ZEN THE FOUR VOWS
Sentient Beings Are Numberless, I Vow to Liberate Them
Desires are Inexhaustible, I Vow to Put an End to Them
The Dharmas Are Boundless, I Vow to Master Them
The Buddha’s Way is Unsurpassable, I Vow to Become It
“I have done my best.” That is about all the philosophy of living that one needs….Lin-yutang.
In the various Bodhisattva vows (sometimes called the Bodhisattva Precepts) of Mahayana Buddhism, the bodhisattvas take vows stating that they will strive for as long as samsara endures to liberate all sentient beings from samsara and deliver them into Nirvana. The Bodhisattva does not seek bodhi (Awakening) solely for him/herself, but chiefly for the sake of freeing all other beings and aiding them into the bliss of Nirvana. This can be done by venerating all Buddhas and by cultivating supreme moral and spiritual perfection, to be placed in the service of others. Bodhisattvas vow to amass inconceivable amounts of merit (punya), which they will dedicate to all other sentient beings, so as to help them attain Nirvana and Awakening. Such great vows are made out of compassion and the bodhisattva devotes his/her powers to helping others attain Nirvana. A fine example of a Bodhisattva vow is found at the very end of the Avatamsaka Sutra by Samantabhadra. Buddhist lay persons may take the bodhisattva vows in order to initiate their spiritual journey.
Chán (Zen) in China:
In the centuries following the introduction of Buddhism to China, Chán grew to become the largest sect in Chinese Buddhism and, despite its “transmission beyond the scriptures”, produced the largest body of literature in Chinese history of any sect or tradition. The teachers claiming Huineng’s posterity began to branch off into numerous different schools, each with their own special emphasis, but all of which kept the same basic focus on meditational practice, personal instruction and personal experience. During the late Tang and the Song periods, the tradition continued, as a wide number of eminent teachers, such as Mazu (Wade-Giles: Ma-tsu; Japanese: Baso), Shitou (Shih-t’ou; Japanese: Sekito), Baizhang (Pai-chang; Japanese: Hyakujo), Huangbo (Huang-po; Jap.: Obaku), Linji (Lin-chi; Jap.: Rinzai), and Yunmen (Jap.: Ummon) developed specialized teaching methods, which would variously become characteristic of the five houses of Chán. The traditional five houses were Caodong, Linji, Guiyang, Fayan, and Yunme). This list does not include earlier schools such as the Hongzhou of Mazu. Over the course of Song Dynasty (960-1279), the Guiyang, Fayan, and Yunmen schools were gradually absorbed into the Linji. During the same period, the various developments of Chán teaching methods crystallized into the gong-an (koan) practice which is unique to this school of Buddhism. According to Miura and Sasaki, “it was during the lifetime of Yüan-wu’s successor, Ta-hui Tsung-kao (Daie Soko, 1089-1163) that Koan Zen entered its determinative stage.” Gong-an practice was prevalent in the Linji school, to which Yuanwu and Ta-hui (pinyin: Dahui) belonged, but it was also employed on a more limited basis by the Caodong school. The teaching styles and words of the classical masters were collected in such important texts as the Blue Cliff Record (1125) of Yuanwu, The Gateless Gate (1228) of Wumen, both of the Linji lineage, and the Book of Equanimity (1223) of Wansong, of the Caodong lineage. These texts record classic gong-an cases, together with verse and prose commentaries, which would be studied by later generations of students down to the present. Chán continued to be influential as a religious force in China, and thrived in the post-Song period; with a vast body of texts being produced up and through the modern period. While traditionally distinct, Chán was taught alongside Pure Land Buddhism in many Chinese Buddhist monasteries. In time much of the distinction between them was lost, and many masters taught both Chán and Pure Land. Chán Buddhism enjoyed something of a revival in the Ming Dynasty with teachers such as Hanshan Deqing, who wrote and taught extensively on both Chán and Pure Land Buddhism; Miyun Yuanwu, who came to be seen posthumously as the first patriarch of the Obaku Zen school; as well as Yunqi Zhuhong and Ouyi Zhixu. After further centuries of decline, Chán was revived again in the early 20th century by Hsu Yun, a well-known figure of 20th century Chinese Buddhism. Many Chán teachers today trace their lineage back to Hsu Yun, including Sheng-yen and Hsuan Hua, who have propagated Chán in the West where it has grown steadily through the 20th and 21st century. It was severely repressed in China during the recent modern era with the appearance of the People’s Republic, but has more recently been re-asserting itself on the mainland, and has a significant following in Taiwan and Hong Kong as well as among Overseas Chinese.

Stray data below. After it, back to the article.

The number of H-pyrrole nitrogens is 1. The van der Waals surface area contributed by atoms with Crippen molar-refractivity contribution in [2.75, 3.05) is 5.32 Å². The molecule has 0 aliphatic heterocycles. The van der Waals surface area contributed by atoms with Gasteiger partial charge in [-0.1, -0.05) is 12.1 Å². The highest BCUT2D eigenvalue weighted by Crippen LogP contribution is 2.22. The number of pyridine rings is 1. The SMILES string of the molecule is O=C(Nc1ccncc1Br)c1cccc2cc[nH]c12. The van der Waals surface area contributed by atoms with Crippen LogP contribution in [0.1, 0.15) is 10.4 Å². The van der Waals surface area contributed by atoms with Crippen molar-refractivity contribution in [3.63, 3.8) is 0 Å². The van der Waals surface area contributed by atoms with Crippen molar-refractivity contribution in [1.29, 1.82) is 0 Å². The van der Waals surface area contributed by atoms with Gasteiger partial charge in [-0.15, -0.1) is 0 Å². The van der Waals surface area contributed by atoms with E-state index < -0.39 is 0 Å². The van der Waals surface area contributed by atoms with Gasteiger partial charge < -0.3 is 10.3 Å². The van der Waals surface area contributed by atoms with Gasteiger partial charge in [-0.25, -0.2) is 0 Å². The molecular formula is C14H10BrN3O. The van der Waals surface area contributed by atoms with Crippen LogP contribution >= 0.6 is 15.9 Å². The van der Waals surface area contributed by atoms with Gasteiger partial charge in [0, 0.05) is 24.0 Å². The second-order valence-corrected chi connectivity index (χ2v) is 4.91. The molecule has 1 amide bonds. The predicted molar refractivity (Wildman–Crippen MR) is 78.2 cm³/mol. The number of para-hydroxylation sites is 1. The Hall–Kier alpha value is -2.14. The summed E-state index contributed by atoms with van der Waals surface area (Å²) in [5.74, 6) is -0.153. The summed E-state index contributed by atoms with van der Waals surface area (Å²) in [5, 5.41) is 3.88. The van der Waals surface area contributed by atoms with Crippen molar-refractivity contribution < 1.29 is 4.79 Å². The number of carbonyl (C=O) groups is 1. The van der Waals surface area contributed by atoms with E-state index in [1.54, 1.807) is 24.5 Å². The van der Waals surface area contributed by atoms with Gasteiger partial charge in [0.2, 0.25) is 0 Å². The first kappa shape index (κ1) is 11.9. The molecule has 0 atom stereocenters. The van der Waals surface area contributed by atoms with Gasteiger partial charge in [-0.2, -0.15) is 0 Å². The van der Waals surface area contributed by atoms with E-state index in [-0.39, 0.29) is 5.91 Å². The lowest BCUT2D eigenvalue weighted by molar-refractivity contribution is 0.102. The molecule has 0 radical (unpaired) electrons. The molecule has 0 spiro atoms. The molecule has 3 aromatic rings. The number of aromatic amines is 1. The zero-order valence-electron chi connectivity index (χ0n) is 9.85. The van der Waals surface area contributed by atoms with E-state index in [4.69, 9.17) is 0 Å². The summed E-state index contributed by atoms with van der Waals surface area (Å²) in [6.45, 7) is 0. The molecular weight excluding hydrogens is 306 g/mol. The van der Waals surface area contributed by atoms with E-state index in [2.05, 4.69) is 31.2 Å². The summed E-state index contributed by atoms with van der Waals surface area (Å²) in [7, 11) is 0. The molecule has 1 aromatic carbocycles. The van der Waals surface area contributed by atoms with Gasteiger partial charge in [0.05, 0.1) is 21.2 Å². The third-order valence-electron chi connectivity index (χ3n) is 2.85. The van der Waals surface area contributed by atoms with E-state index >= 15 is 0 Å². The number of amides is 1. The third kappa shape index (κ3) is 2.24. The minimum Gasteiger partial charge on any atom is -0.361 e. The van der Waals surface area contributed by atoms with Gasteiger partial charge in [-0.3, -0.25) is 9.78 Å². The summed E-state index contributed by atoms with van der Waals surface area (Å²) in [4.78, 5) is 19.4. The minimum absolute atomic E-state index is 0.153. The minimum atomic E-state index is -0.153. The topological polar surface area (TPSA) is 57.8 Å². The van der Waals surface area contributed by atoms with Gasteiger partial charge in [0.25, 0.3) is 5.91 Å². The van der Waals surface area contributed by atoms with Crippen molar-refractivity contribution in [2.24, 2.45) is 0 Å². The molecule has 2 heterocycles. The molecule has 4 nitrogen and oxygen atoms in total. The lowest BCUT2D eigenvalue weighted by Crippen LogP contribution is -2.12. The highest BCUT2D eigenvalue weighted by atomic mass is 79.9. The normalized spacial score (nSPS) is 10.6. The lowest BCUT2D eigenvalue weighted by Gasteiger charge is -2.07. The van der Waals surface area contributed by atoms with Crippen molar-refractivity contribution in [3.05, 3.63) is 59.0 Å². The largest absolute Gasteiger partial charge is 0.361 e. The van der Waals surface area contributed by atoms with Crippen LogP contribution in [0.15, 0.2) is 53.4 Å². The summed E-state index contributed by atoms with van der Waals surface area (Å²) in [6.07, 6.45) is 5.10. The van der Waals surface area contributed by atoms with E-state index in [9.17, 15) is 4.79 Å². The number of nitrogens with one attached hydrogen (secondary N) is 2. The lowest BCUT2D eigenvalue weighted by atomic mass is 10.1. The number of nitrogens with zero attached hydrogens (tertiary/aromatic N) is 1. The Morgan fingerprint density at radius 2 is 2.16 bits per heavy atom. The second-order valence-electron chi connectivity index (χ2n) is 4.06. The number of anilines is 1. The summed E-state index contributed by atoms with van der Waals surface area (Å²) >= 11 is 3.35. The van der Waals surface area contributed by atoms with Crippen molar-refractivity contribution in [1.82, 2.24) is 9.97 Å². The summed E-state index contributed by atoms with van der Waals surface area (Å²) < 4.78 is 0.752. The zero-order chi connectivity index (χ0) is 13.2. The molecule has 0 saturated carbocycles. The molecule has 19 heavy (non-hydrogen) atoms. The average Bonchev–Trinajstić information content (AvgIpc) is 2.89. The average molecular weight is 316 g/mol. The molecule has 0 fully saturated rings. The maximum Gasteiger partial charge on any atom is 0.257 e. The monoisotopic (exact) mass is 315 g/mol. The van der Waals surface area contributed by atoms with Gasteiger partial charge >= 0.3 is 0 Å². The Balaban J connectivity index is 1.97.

Zen in Japan: